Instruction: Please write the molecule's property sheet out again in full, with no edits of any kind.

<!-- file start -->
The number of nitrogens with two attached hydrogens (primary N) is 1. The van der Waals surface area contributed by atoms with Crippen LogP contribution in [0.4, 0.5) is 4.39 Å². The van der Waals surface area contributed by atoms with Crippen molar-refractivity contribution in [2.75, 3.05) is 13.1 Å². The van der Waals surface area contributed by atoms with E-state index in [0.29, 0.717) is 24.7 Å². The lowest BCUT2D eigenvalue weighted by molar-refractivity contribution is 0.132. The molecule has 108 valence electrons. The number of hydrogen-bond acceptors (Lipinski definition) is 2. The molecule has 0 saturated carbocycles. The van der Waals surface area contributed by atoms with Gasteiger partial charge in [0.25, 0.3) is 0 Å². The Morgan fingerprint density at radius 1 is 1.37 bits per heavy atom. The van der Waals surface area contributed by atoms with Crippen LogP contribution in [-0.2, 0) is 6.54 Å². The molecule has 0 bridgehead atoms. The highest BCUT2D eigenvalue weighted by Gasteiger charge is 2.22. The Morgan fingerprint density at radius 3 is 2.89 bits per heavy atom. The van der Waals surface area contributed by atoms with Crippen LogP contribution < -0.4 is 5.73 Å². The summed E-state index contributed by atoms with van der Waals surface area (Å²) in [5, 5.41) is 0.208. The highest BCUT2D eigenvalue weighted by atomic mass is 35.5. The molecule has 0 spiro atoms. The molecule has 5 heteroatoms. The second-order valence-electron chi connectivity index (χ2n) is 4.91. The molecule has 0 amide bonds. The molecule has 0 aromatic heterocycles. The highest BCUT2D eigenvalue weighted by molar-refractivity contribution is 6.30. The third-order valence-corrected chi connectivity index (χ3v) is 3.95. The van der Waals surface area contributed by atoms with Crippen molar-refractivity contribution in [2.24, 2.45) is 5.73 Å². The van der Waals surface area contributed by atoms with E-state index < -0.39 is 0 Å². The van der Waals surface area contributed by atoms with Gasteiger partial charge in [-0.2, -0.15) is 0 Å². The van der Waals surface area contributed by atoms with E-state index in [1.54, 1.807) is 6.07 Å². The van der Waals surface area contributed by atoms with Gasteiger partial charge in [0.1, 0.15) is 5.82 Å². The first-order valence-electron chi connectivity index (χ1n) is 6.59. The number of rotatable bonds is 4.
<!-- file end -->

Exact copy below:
The number of nitrogens with two attached hydrogens (primary N) is 1. The van der Waals surface area contributed by atoms with Crippen LogP contribution in [0.4, 0.5) is 4.39 Å². The van der Waals surface area contributed by atoms with Crippen molar-refractivity contribution in [2.75, 3.05) is 13.1 Å². The van der Waals surface area contributed by atoms with E-state index in [0.29, 0.717) is 24.7 Å². The lowest BCUT2D eigenvalue weighted by molar-refractivity contribution is 0.132. The molecule has 108 valence electrons. The number of hydrogen-bond acceptors (Lipinski definition) is 2. The molecule has 0 saturated carbocycles. The van der Waals surface area contributed by atoms with Gasteiger partial charge in [0.25, 0.3) is 0 Å². The Morgan fingerprint density at radius 1 is 1.37 bits per heavy atom. The van der Waals surface area contributed by atoms with Crippen LogP contribution in [-0.2, 0) is 6.54 Å². The molecule has 0 bridgehead atoms. The highest BCUT2D eigenvalue weighted by Gasteiger charge is 2.22. The Morgan fingerprint density at radius 3 is 2.89 bits per heavy atom. The van der Waals surface area contributed by atoms with Crippen LogP contribution < -0.4 is 5.73 Å². The summed E-state index contributed by atoms with van der Waals surface area (Å²) in [5, 5.41) is 0.208. The highest BCUT2D eigenvalue weighted by atomic mass is 35.5. The molecule has 0 spiro atoms. The molecule has 5 heteroatoms. The second-order valence-electron chi connectivity index (χ2n) is 4.91. The molecule has 0 amide bonds. The molecule has 0 aromatic heterocycles. The highest BCUT2D eigenvalue weighted by molar-refractivity contribution is 6.30. The third-order valence-corrected chi connectivity index (χ3v) is 3.95. The van der Waals surface area contributed by atoms with Crippen molar-refractivity contribution in [2.24, 2.45) is 5.73 Å². The van der Waals surface area contributed by atoms with E-state index < -0.39 is 0 Å². The van der Waals surface area contributed by atoms with Gasteiger partial charge in [-0.2, -0.15) is 0 Å². The van der Waals surface area contributed by atoms with E-state index in [1.54, 1.807) is 6.07 Å². The van der Waals surface area contributed by atoms with Gasteiger partial charge in [0.1, 0.15) is 5.82 Å². The first-order valence-electron chi connectivity index (χ1n) is 6.59. The number of rotatable bonds is 4.